Literary Rejection: Overcoming Hurt, Counting the Blessings
By Nava Atlas | On | Comments (0)
Rejection, we’ve been told, is part of the path to publication. We’re told to grow a tough hide and accept that most rejections are nothing personal. Even so, rejection still stings—even the bland “not looking at this time. That’s because it’s difficult to separate the rejection of one’s work from the rejection of one’s self.
Every “no” plants a seed of self-doubt. Occasionally, even in longtime relationships with publishers and editors, I’ve had book proposals quashed as not having enough commercial promise. Though I understood these to be purely business decisions, and not about my ability, my immediate reaction was always a resounding “Ouch!”
Even among classic authors, the experiences of self-doubt, fear of failure, and rejection, are universal. A few of the Literary Ladies were spared the blows of rejection, while others were positively hammered by it.
Madeleine L’Engle and A Wrinkle in Time
Madeleine L’Engle’s early literary life was famously marked with rejection. Her most iconic classic, A Wrinkle in Time, beloved by generations of children and adults alike, was rejected by some forty publishers as being too dark for children. Her faith in the book held fast. After nearly giving up, it found a home and sweet vindication in the form of millions of copies sold and numerous awards.
L’Engle wrote: “When my book was rejected by publisher after publisher, I cried out in my journal. I wrote, after an early rejection, “X turned down Wrinkle, turned it down with one hand while saying that he loved it, but didn’t quite dare do it, as it isn’t really classifiable, and am wondering if I’ll have to go through the usual hell with this that I seem to go through with everything that I write. But this book I’m sure of…” She kept the faith, and that eventually proved herself right.
Read more about L’Engle’s Long Years of Rejection
Charlotte Brontë and The Professor
Charlotte Brontë was as peeved as any author would be when her first novel, The Professor, met with continuous rejection, or cold silence as it made its way around the London publishing circle. Galling as this was to her, she didn’t sit idly by. Instead, she busied herself on her next project, which is what every sensible writer should do. When finally a publisher saw enough merit in The Professor invited Brontë to submit a different work for consideration, she had Jane Eyre at the ready. The publisher printed and published it in mere weeks, whereupon it became an immediate sensation, and a best seller.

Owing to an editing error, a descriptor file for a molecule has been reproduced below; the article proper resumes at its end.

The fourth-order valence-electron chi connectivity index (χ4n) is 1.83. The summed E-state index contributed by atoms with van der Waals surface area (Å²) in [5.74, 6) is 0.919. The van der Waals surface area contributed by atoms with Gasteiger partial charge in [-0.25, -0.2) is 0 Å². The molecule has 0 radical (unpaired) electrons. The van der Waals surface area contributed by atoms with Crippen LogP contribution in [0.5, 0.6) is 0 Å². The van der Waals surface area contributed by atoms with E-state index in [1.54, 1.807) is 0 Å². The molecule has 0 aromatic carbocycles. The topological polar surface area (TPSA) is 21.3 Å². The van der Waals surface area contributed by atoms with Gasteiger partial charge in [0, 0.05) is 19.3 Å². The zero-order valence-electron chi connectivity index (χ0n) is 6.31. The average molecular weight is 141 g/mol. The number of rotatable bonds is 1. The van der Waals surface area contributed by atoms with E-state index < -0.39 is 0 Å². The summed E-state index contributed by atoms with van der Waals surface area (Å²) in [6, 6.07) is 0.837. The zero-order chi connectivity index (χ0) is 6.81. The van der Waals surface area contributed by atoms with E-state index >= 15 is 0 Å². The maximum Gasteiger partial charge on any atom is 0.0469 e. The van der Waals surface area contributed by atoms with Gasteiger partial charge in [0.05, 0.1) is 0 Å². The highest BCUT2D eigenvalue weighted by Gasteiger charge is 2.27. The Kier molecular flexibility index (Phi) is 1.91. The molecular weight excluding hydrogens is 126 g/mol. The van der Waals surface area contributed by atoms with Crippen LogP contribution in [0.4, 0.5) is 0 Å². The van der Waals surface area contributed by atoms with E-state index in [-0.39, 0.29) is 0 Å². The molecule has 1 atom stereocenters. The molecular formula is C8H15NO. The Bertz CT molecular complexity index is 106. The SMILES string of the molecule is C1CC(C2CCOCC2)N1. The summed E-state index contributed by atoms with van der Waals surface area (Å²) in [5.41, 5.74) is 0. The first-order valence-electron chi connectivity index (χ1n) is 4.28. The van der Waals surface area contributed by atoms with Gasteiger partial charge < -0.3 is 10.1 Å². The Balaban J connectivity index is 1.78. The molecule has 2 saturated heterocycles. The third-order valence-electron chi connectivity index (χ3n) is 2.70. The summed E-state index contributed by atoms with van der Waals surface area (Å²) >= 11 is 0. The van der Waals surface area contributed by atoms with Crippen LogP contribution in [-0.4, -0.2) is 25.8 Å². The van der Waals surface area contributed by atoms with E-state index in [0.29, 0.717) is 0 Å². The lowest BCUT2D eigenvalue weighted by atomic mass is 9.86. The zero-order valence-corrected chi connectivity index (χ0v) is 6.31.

You might also like: The Brontë Sisters’ Path to Publication
L.M. Montgomery and Anne of Green Gables
L.M. Montgomery, best known for the Anne of Green Gables series, wrote in her memoir, “At first I used to feel dreadfully hurt when a story or poem over which I had laboured and agonized came back, with one of those icy little rejection slips. Tears of disappointment would come in spite of myself…But after a while I got hardened to it and did not mind. I only set my teeth and said, “I will succeed.” I believed in myself, and I struggled on, in secrecy and silence…”
Gaining courage from eventual acceptance of shorter works, Montgomery began submitting her first full-length work, Anne of Green Gables. Demoralized after a slew of rejections, she stashed the manuscript in a hatbox, and left it to languish. After a year or so, she steeled herself to try again. Though she struggled mightily with depression, Montgomery was clear in her mission to bring joy to others through her work, and that she did accomplish, not only with her most iconic Anne series, but her subsequent books as well.
Years later, musing on her path to publication, Montgomery recounted how a book she wrote early in her writing life, but clearly not from her heart, was soundly rejected. Though and it hurt at the time, in hindsight, she recognized how lucky she was to have escaped getting locked into a niche that was wrong from her.
To be rejected for not being yourself, as Montgomery found out, can be a valuable gift to a writer, especially one just finding her voice. From Brontë’s experience it’s clear that it’s wise to continue working, rather than pining away for acceptance (in her case especially wise, as The Professor was published only after her death). And from Madeleine L’Engle’s experience we can take away a message that perseverance, coupled with faith in our work (accompanied by absolute honesty about its merits) is a path to eventual success.
Excerpted and adapted from The Literary Ladies’ Guide to the Writing Life by Nava Atlas